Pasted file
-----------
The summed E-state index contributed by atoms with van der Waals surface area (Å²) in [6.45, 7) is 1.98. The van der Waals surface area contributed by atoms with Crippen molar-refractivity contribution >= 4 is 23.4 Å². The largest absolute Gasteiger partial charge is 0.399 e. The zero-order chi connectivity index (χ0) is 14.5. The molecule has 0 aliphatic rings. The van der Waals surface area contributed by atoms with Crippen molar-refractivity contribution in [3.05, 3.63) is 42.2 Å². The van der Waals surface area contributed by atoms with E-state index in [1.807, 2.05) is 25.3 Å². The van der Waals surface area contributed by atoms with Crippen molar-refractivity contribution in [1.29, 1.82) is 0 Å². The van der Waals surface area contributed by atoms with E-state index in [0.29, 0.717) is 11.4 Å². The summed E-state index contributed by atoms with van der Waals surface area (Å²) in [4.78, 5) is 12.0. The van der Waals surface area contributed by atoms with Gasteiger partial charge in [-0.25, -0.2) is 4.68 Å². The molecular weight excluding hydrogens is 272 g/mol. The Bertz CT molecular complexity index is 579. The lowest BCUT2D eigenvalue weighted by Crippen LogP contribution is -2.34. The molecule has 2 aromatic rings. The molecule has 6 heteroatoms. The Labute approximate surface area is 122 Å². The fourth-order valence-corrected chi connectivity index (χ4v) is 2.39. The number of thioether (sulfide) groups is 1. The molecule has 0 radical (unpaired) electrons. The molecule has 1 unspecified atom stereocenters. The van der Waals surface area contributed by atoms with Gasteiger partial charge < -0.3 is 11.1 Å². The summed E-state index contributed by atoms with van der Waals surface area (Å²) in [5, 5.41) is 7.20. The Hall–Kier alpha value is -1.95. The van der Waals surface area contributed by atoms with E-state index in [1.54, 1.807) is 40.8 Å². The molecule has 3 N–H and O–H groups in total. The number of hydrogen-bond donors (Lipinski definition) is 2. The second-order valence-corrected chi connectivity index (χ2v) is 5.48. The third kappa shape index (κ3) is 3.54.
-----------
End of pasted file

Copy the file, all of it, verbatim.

The summed E-state index contributed by atoms with van der Waals surface area (Å²) in [6.45, 7) is 1.98. The van der Waals surface area contributed by atoms with Crippen molar-refractivity contribution >= 4 is 23.4 Å². The largest absolute Gasteiger partial charge is 0.399 e. The zero-order chi connectivity index (χ0) is 14.5. The molecule has 0 aliphatic rings. The van der Waals surface area contributed by atoms with Crippen molar-refractivity contribution in [3.05, 3.63) is 42.2 Å². The van der Waals surface area contributed by atoms with E-state index in [1.807, 2.05) is 25.3 Å². The van der Waals surface area contributed by atoms with Crippen molar-refractivity contribution in [1.29, 1.82) is 0 Å². The van der Waals surface area contributed by atoms with E-state index in [0.29, 0.717) is 11.4 Å². The summed E-state index contributed by atoms with van der Waals surface area (Å²) in [4.78, 5) is 12.0. The van der Waals surface area contributed by atoms with Gasteiger partial charge in [-0.25, -0.2) is 4.68 Å². The molecular weight excluding hydrogens is 272 g/mol. The Bertz CT molecular complexity index is 579. The lowest BCUT2D eigenvalue weighted by Crippen LogP contribution is -2.34. The molecule has 2 aromatic rings. The molecule has 6 heteroatoms. The Labute approximate surface area is 122 Å². The fourth-order valence-corrected chi connectivity index (χ4v) is 2.39. The number of thioether (sulfide) groups is 1. The molecule has 0 radical (unpaired) electrons. The molecule has 1 unspecified atom stereocenters. The van der Waals surface area contributed by atoms with Gasteiger partial charge < -0.3 is 11.1 Å². The summed E-state index contributed by atoms with van der Waals surface area (Å²) in [5, 5.41) is 7.20. The Hall–Kier alpha value is -1.95. The van der Waals surface area contributed by atoms with E-state index in [1.54, 1.807) is 40.8 Å². The molecule has 3 N–H and O–H groups in total. The number of hydrogen-bond donors (Lipinski definition) is 2. The second-order valence-corrected chi connectivity index (χ2v) is 5.48. The third kappa shape index (κ3) is 3.54.